The Classical Station’s interview with Dash Duo

Interview with Dash Duo’s Mary Elizabeth Bowden and David Dash
by Bethany Tillerson

Our guests on Preview! this week are Mary Elizabeth Bowden and David Dash, known collectively as the Dash Duo. They speak with Naomi Lambert about their upcoming concert, Trumpets and Grieg, at the Carolina Theater of Durham on May 14th at 3 p.m.

NAOMI: I’d like to welcome Mary Elizabeth Boden and David Dash to Preview today. We’re thrilled to have you on the show and let our listeners know a little bit more about you today. Could you introduce yourselves, please? 

BOWDEN: My name is Mary Elizabeth Bowden, and I am a trumpet soloist. I’m so excited to be performing with my husband, David Dash, for this upcoming concert. I also teach at Shenandoah Conservatory in Virginia, and I’m also the founder of Seraph Brass, which is an all-female brass quintet that tours around the world. 

DASH: I teach at the University of North Carolina School of the Arts in Winston-Salem, and I’m also the Acting Associate Principal Trumpet with the North Carolina Symphony in Raleigh. Mary and I have been performing as a duo for over ten years. We are thrilled to be premiering this piece by Tyson Davis with the Chamber Orchestra of the Triangle. 

NAOMI: So could you tell me a little bit about that? I think I read that the two of you commissioned this work by Tyson, who seems to be a remarkable young man. He’s a senior at Juilliard and already has an impressive list of commissions in his history. Could you tell us how that came about?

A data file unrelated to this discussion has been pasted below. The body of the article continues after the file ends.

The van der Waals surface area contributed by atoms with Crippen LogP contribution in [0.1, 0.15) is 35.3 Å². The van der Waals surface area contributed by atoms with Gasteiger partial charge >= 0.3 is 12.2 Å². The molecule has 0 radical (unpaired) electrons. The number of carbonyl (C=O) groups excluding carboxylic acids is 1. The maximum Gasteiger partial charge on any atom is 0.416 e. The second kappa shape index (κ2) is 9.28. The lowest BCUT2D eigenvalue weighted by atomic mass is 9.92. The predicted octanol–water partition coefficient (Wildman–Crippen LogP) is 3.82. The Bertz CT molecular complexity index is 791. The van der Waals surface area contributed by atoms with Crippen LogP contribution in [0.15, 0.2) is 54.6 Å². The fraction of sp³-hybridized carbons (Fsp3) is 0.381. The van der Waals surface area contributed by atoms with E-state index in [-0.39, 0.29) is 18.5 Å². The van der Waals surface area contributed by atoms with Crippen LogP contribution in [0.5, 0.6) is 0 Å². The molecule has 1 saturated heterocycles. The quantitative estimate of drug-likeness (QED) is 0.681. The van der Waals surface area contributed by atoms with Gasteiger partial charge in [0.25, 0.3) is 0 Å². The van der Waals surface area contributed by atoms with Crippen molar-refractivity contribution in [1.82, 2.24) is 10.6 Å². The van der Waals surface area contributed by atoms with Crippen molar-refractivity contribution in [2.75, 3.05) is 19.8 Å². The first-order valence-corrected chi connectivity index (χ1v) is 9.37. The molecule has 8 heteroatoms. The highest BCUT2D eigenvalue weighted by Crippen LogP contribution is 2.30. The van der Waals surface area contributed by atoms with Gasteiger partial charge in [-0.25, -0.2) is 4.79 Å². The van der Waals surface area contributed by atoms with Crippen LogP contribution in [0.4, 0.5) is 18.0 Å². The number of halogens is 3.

DASH: Tyson was a high school student at the University of North Carolina’s School of the Arts. I came to know of him just as he was leaving to go to Juilliard. And then I heard the work that he had written for the National Youth Orchestra called Delicate Tension. And his work was just incredible bombastic piece. Later, he had written another piece for Solo Trumpet that I was very impressed by. I reached out to Tyson to see if he would be interested in writing for our duo as soloists with a string orchestra. Later, I approached the Chamber Orchestra, the Triangle, Niccolo Muti, who is the music director, and asked them if they would be willing to premiere with us. So that’s how this all came about. 

NAOMI: How long have you had the score? How’s it going? 

DASH: We’ve had the score for a number of months already. The piece is really beautiful. This piece was inspired by a Whistler painting entitled Nocturne in Black and Red. This is a very dark and mysterious sort of painting, so the mood of the first part of the piece is also very murky and dark, and then the second half of the piece is very bright and energetic and rhythmic. I think it has a nice balance. 

NAOMI: Have you enjoyed learning the piece together? 

BOWDEN: I think it’s going to be really interesting because the way that Tyson has asked us to be staged is to be on either side of the conductor. 

DASH: It’s antiphonal, a very dorky way of saying it. It means that the sounds are echoing between the two trumpet soloists on either side of the stage and within the orchestra as well. 

BOWDEN: We’re often finishing each other’s phrases in the antiphonal way. I will also be picking up the piccolo trumpet and playing some very high notes as well, just to add more colors to the sound. 

NAOMI: We’ll be very fortunate to hear that. Thank you so much for speaking with us today. We’ll be airing this so that our audience can learn more about the piece. We’re excited to hear it in person. Thank you both.

Join us for Dash Duo’s interview at 7 PM on Sunday, May 7th! Download our app, stream online on, or turn your radio to 89.7 FM.